By Bionomic Industries Inc. based in Mahwah, NEW JERSEY (USA).

  • Applications and Air Pollutants Removed in the Petroleum/Petrochemical Industry

    Scrubbing of Hydrogen sulfide, mercaptans and other organosulfur compounds from sour gas and other sources. Proprietary regenerative scrubbing chemistries for hydrogen sulfide removal with sulfur production. By-product production systems for producing sodium hydrosulfide (Nash) from hydrogen sulfide. Sulfur dioxide scrubbing. Recover catalyst dust from FCC units. HCL storage tank vent scrubbing. Removal of HCL and particulate from thermal oxidizers burning chlorinated plastics. Marine drilling platforms sulfur dioxide thermal oxidizer emissions.  Asphalt plant scrubbers and hydrogen sulfide emissions from holding tanks. Pilot plant scrubber systems for hydrogen sulfide. Removal of halogenated and sulfur bearing gaseous compounds from high temperature thermal oxidizers and drilling platforms waste. Well drilling hydrochloric acid storage tanks.

    By Bionomic Industries Inc. based in Mahwah, NEW JERSEY (USA).

  • Sulfide Oxidation with Hydrogen Peroxide (H2O2)

    Sulfide Odor Control Sulfide is found throughout the environment as a result of both natural and industrial processes. Most sulfide found in nature was produced biologically (under anaerobic conditions) and occurs as free hydrogen sulfide (H2S) - characterized by its rotten egg odor. We are most likely to encounter biogenic H2S in sour groundwaters, swamps and marshes, natural gas deposits, and sewage collection/treatment systems. Manmade sources of H2S typically occur as a result of natural materials containing sulfur (e.g., coal, gas and oil) being refined into industrial products. For a variety of reasons - aesthetics (odor control), health (toxicity), ecological (oxygen depletion in receiving waters), and economic (corrosion of equipment and infrastructure) - sulfide laden wastewaters must be handled carefully and remediated before they can be released to the environment. Typical discharge limits for sulfide are < 1 mg/L. Sulfide Treatment Alternatives There are dozens of alternatives for treating sulfide laden waters, ranging from simple air stripping (for the low levels present in groundwaters) to elaborate sulfur recovery plants (used to treat several tons per day at refineries and coal burning power plants). There are processes based on biology (using compost filters, scrubbing media, or inhibition/disinfection), chemistry (oxidation, precipitation, absorption, and combination), and physics (adsorption, volatilization, and incineration). Each process occupies a niche which is often defined by the scale and continuity of treatment, whether the sulfide is in solution or is a gas, the concentration of sulfide involved, and the disposition of the sulfide containing medium. However, for reasons relating to convenience and flexibility, chemical oxidation (using hydrogen peroxide) continues to grow in its scope of application. Treatment with Hydrogen Peroxide While other peroxygens such as permonosulfuric (Caro’s) acid, peracetic acid, and persulfates will oxidize sulfide, their use for this application is overkill. Hydrogen peroxide (H2O2) is considerably simpler and more cost-effective. H2O2 may control sulfides in two ways, depending on the application: Prevention - by providing dissolved oxygen which inhibits the septic conditions which lead to biological sulfide formation; and Destruction - by oxidizing sulfide to elemental sulfur or sulfate ion.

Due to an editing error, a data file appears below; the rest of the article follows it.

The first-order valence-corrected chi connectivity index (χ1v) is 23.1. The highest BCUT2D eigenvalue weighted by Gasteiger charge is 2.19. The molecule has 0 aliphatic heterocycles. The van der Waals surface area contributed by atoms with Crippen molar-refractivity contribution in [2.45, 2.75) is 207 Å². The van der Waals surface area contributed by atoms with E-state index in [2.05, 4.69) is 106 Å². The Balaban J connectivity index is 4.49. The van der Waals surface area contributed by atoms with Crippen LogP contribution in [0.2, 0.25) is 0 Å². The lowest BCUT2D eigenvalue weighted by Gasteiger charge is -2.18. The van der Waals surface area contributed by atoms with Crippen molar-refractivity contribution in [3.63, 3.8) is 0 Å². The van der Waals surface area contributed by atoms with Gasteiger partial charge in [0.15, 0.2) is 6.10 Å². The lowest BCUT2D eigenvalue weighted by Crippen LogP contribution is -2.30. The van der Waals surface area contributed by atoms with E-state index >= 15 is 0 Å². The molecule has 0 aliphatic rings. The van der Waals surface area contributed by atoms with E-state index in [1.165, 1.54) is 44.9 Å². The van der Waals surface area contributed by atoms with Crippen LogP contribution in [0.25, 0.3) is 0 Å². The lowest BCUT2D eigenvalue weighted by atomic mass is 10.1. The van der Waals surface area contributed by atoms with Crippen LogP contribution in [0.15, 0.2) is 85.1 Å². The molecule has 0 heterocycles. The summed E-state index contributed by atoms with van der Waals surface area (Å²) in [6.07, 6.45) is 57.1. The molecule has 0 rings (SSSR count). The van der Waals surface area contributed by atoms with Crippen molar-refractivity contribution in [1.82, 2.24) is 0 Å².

By USP Technologies based in Atlanta, GEORGIA (US) (USA).